How much has AZ upped teacher pay since 2015?
Gov. Doug Ducey said investment in teacher salaries has increased 9 percent since 2015. Is he right? AZ Fact Check takes a look.
THE MEDIA: Speech.
WHO SAID IT: Doug Ducey.
TITLE: Arizona governor.
THE COMMENT: “Since fiscal year 2015, school districts have increased their investment in teacher salaries by 9 percent.”
THE FORUM: Jan. 8 State of State Address.
WHAT WE'RE LOOKING AT: Whether Arizona school districts have increased spending on teacher salaries by 9 percent since July 1, 2015.
ANALYSIS: Proposition 123 narrowly passed in May 2016 and will allocate $3.5 billion into public district and charter K-12 schools over 10 years.
Voters' passage of the proposition settled a lawsuit that challenged underfunding for Arizona schools. The money started flowing to schools in July 2016.
An analysis by the Arizona School Boards Association published in January shows how the allocation of Prop. 123 money factors into overall teacher salaries, comparing the total amount spent in 2015 to that of 2018 salaries.
This research was the basis for Gov. Doug Ducey’s statement, according to the Governor’s Office.
"It is clear: Principals, superintendents and school board members are directing these dollars where they should go, to our dedicated teachers," Ducey also said in the speech.
The association pulled numbers from the state Department of Education's "School District Employee Report," which shows average salaries for teachers and full-time-equivalent employees in each county.
The report combined the average salaries of each group for 2015 and 2018 to calculate the increase in salaries with the additional Prop. 123 money.
An analysis of the report by AZ Fact Check shows Prop. 123 money added more than $180 million into overall compensation since 2015 —from about $2.11 billion to about $2.29 billion.
The additional $180 million reflects a 9 percent increase in overall compensation from 2015 to 2018. That's the figure Ducey cites in his speech.
But this doesn't mean teacher salaries increased by 9 percent, which may be how some of the public interpreted Ducey's comment. The overall compensation figure includes salary and benefits.
Chris Kotterman, director of governmental relations with school board association, said the research does not "say that teachers received a 9 percent raise, because they did not receive a 9 percent raise.”
The average salary for public school teachers rose from $44,905 in 2015, to $46,949 in 2018, according to the report. That's a 4.6 percent increase in teacher salaries.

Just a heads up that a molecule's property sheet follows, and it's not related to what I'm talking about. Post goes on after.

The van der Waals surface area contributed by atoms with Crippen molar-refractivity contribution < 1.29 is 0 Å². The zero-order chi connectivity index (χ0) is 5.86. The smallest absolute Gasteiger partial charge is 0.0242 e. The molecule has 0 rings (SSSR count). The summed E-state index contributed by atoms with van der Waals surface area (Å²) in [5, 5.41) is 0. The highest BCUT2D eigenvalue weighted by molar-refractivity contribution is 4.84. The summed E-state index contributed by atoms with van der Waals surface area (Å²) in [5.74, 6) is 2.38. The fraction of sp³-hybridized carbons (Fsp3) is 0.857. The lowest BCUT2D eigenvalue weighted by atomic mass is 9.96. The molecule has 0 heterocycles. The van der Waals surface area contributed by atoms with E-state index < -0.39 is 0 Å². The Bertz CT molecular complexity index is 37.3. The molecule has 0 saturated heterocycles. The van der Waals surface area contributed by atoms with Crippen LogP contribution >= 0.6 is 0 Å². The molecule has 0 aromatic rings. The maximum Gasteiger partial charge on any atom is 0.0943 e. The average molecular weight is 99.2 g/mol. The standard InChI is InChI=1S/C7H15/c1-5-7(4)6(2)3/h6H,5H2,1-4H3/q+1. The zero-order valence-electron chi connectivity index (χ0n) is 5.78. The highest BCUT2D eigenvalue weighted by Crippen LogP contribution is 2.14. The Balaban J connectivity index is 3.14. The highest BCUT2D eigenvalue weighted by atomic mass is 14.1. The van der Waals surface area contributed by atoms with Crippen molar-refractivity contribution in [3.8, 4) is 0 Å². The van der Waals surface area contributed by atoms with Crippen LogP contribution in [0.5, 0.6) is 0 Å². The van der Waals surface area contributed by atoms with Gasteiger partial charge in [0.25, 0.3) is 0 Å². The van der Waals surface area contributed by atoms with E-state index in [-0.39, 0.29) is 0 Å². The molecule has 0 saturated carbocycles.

The 4.6 percent increase “indicates that on average teacher salaries have gone up about $2,000 across the state since 2015,” Kotterman said.
The salaries of full-time equivalent employees in Arizona public schools, the other group of workers in the study, rose from $47,061 in 2015, to $48,852 in 2018. That is a 3.7 percent increase.
(A 1 percent increase in teacher salaries approved last year by the Legislature and Duceyis not reflected in the Department of Education's figures, according to the association's analysis.)
A majority of this increase occurred in the 2017 fiscal year, which started about six weeks after the May 2016 election.
While investment in teacher salaries has gone up due to Prop. 123, the money also goes to hiring additional teachers, among other things.
“It’s not to be discounted that part of Prop. 123 has allowed school districts to hire some staff," Kotterman said.“(Hiring) additional staff is never going to show as an increase in teacher salary."
Chuck Essigs, Arizona Association of School Business Officials' director of governmental relations, noted that districts are hiring more teachers but "they just need more resources to move the needle (on salaries).”
With the hiring of more teachers, the 9 percent increase in funding for compensation resulted in salary increases averaging well below that percentage. And despite Prop. 123's additions, teacher pay in Arizona is still significantly lower than the national average.
A May 2017 report by the Morrison Institute at Arizona State University ranked Arizona's secondary school teacher pay 49th nationally and elementary school teacher pay last, though that report is based on data from 2016, prior to the bulk increases in salary.
BOTTOM LINE: Total spending on compensation — salaries and benefits — increased 9 percent, according to the Arizona School Boards Association research and AZ Fact Check’s analysis of the Department of Education numbers.
While the state's average teacher pay ranks lowest in the nation, it has increased with the addition of Prop. 123 money.
This increase in overall spending does not translate directly to salary increases, which is how some will interpret Ducey's statement. With the additional money, overall teacher salaries increased just 4.6 percent because a portion of that money was also spent to hire new teachers.
THE FINDING: Four stars: True
SOURCES: Phone interviews with Patrick Ptak, spokesman for Gov. Doug Ducey; Chuck Essigs, the director of governmental relations with Arizona Association of School Business Officials; and Chris Kotterman, the director of governmental relations Arizona School Boards Association.The Arizona Department of Education's "Teachers by Grade Level/Gender," School Employment Report from 2015 and 2018.
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